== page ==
While neither Carter nor Parrikar mentioned any country by name, China’s expanding military power — particularly the People’s Liberation Army Navy — is a consistent specter in the background of U.S. and Indian defense cooperation.
China is easily on the top of the list of potential military adversaries for both.
“The reason for India to suddenly become more aggressive emerges from the history of an ugly spat. With a vexed border issue spiraling out of control and increasing claims over Arunachal Pradesh as its landmass, China lately has been making things difficult for India to remain at peace,” wrote USNI News contributor Punit Saurabh in a June opinion piece.
“China has purposely transgressed and makes a claim over vast areas of Indian territory that it considers its own, having captured it during a brief war in 1961.”
India has also expressed concern in China’s uptick in naval operations in the Indian Ocean and defense cooperation with regional rival Pakistan in realm of submarines and the joint Pakistan Aeronautical Complex (PAC) and the Chengdu Aircraft Corporation (CAC) developed JF-17 Thunder fighter.
India’s defense material cooperation with the U.S. also has implications for New Delhi’s relationship with Russia. The Indian Armed Forces are equipped with mostly Russian kit, but several recent high-profile delays in delivery of orders — including the Russian-built refurbished carrier INS Vikramaditya — could be an opportunity for the U.S. to expand defense sales in India.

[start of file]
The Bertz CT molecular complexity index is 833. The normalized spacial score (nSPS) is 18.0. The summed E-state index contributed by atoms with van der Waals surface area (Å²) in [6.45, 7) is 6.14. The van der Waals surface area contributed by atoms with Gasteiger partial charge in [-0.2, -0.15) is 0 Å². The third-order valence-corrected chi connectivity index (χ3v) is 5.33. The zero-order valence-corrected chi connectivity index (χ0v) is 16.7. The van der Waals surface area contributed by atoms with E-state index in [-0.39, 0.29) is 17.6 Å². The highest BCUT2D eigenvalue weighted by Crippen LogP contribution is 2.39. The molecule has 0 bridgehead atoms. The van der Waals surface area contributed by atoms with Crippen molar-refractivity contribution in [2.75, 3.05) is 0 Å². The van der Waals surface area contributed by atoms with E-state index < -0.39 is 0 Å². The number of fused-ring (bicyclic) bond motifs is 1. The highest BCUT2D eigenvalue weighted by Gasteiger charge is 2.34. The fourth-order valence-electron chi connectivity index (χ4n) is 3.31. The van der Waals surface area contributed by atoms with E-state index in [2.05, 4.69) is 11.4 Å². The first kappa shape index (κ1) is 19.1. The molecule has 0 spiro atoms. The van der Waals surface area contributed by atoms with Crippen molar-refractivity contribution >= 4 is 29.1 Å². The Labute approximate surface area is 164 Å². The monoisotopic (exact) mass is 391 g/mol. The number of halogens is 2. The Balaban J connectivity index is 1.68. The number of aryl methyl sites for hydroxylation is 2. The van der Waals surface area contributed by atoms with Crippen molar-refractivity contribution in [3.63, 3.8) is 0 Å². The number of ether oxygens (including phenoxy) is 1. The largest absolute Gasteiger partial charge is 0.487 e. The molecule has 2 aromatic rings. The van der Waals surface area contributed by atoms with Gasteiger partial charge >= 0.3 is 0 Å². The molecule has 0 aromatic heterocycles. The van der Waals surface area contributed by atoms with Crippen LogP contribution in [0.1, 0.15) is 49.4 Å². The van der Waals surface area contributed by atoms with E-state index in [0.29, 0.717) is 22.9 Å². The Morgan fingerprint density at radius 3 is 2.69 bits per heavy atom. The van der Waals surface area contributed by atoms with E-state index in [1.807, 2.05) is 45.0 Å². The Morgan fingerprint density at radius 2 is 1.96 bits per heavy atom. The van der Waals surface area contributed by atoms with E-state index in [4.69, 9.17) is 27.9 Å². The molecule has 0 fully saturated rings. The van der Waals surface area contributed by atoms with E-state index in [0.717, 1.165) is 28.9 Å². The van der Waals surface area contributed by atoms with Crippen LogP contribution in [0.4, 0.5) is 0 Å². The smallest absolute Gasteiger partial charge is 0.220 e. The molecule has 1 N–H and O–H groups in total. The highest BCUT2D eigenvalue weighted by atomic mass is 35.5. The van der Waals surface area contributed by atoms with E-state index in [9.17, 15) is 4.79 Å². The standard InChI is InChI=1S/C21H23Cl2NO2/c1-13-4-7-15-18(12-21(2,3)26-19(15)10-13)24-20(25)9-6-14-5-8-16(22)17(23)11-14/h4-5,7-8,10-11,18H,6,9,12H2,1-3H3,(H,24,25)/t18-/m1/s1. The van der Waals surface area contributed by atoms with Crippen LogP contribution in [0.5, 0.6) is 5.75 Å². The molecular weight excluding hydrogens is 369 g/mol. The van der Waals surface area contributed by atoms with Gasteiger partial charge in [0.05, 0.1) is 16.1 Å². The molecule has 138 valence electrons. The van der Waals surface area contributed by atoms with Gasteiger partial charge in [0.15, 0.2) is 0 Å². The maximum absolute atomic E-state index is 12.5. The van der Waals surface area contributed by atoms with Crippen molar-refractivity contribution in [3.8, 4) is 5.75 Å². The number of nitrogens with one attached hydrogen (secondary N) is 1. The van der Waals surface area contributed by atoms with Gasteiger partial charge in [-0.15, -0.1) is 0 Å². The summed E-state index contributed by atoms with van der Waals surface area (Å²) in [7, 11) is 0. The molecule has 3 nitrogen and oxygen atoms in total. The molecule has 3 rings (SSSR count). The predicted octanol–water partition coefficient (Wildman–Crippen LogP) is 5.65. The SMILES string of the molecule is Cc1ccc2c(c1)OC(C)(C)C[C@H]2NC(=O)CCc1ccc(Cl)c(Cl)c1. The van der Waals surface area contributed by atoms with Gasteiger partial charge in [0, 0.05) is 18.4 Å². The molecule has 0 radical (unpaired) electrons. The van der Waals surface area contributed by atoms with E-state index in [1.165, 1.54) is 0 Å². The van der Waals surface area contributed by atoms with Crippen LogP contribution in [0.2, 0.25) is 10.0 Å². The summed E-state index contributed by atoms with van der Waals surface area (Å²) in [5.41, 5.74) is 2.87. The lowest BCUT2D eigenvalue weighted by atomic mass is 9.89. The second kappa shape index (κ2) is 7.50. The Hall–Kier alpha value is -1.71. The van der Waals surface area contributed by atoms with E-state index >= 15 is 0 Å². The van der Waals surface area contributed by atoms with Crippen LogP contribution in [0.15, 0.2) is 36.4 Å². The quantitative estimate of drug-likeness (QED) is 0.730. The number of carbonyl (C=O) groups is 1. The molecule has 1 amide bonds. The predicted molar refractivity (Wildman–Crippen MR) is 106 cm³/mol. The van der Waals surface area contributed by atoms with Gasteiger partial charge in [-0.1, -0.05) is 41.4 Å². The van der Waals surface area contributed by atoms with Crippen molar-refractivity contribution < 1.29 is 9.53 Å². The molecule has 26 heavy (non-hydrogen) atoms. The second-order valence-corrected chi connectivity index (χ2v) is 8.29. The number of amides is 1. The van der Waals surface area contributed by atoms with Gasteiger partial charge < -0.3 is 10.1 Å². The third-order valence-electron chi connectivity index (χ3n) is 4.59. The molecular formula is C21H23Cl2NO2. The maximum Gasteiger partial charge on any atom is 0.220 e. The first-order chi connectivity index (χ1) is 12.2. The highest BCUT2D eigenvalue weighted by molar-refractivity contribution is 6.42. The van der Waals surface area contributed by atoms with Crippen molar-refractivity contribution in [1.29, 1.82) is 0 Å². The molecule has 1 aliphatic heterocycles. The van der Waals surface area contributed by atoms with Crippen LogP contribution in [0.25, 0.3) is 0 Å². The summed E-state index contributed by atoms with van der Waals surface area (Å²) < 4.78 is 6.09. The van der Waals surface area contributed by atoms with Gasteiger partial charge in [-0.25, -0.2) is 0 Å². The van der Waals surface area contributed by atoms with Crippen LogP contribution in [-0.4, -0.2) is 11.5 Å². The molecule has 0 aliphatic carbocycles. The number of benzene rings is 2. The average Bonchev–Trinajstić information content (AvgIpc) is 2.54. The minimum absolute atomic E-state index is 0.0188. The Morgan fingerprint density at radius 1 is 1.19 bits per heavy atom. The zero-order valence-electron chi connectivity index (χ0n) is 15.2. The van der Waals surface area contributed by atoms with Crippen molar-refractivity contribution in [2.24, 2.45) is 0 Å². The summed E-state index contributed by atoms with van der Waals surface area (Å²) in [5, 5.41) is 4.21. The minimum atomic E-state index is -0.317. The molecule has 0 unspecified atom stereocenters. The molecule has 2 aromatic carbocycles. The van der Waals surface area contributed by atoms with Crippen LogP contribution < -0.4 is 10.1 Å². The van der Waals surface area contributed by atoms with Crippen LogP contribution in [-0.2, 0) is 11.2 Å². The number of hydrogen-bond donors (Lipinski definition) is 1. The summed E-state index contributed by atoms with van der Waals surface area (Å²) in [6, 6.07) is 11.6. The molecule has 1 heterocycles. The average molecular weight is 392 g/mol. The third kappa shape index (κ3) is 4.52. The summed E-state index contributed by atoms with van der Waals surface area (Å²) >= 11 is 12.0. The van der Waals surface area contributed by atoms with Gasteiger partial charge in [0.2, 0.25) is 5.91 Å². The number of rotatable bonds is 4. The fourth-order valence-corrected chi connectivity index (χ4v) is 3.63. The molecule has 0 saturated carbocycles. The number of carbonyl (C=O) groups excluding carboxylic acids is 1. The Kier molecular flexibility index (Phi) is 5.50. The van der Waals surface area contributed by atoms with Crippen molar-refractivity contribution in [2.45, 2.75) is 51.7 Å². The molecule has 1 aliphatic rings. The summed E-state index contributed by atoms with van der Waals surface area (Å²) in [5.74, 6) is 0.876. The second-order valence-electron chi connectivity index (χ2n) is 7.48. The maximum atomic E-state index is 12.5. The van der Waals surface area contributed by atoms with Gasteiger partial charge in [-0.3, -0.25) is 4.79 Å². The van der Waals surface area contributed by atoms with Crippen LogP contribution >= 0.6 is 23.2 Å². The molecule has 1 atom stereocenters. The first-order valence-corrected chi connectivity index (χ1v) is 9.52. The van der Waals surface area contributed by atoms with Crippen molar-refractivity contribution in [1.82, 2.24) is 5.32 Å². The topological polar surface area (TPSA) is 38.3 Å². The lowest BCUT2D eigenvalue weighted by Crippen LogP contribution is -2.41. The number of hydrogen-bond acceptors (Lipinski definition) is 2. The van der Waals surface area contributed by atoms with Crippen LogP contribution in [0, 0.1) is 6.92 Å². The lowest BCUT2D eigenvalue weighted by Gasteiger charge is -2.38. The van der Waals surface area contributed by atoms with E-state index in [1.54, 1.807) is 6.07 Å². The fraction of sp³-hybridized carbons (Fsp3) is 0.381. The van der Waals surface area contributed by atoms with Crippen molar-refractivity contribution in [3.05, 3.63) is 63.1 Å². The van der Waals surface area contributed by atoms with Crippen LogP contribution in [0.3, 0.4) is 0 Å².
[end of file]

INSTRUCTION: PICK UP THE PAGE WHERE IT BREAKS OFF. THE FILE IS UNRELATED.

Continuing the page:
“If India keeps relying on Russia on their primary partner they’re going to lose in the technology race,” Eric Wertheim, author of U.S. Naval Institute’s Combat Fleets of the World, told USNI News earlier this year.
The highest end of military cooperation between India and the U.S. is on the India’s second domestically built aircraft carrier — INS Vishal.
The proposed 65,000-ton carrier — part of India’s indigenous aircraft carrier-II (IAC-II) program — will be among the most complex shipbuilding tasks the Indian industrial base has faced.
India’s first domestic carrier — INS Vikrant (IAC-I) — is based on simpler-to-build Russian short-take off but arrested recovery (STOBAR) (a so-called ski-jump configuration) that limits the types and size of aircraft that can be launched from the carrier. The program has struggled with cost overruns and several delays.
Military officials have said the second carrier Vishal should include the more complicated catapult-assisted take-off but arrested recovery (CATOBAR) that would allow a greater variety of aircraft and payloads, according to letters of request (LoR) for help on the carrier design sent to U.K. firm BAE Systems, DCNS in France, Lockheed Martin and Russia’s Rosoboronexport, reported Jane’s Navy International in July.
“According to the LoR, the IAC-2 is envisaged as a 300 m-long flattop vessel with a catapult- assisted take-off but arrested recovery (CATOBAR) capability that can embark around 35 fighters and 20 helicopters,” read the Jane’s report.
“The LoR also includes the option of the IAC-2 being fitted with General Atomics’ Electro Magnetic Aircraft Launched System (EMALS) that will equip the U.S. Navy’s (USN’s) Gerald Ford-class carrier, which is due to be commissioned in 2016.”
For its part, the U.S. has formed a carrier working group to study next steps in bilateral cooperation.
The group — which last met in August — has agreed to draft an information exchange agreement that would include U.S. thought in carrier design and the Indian Navy has sent a formal request for information (RoI) for an aircraft design consultancy, USNI News has learned. The group is scheduled to meet again in India in February.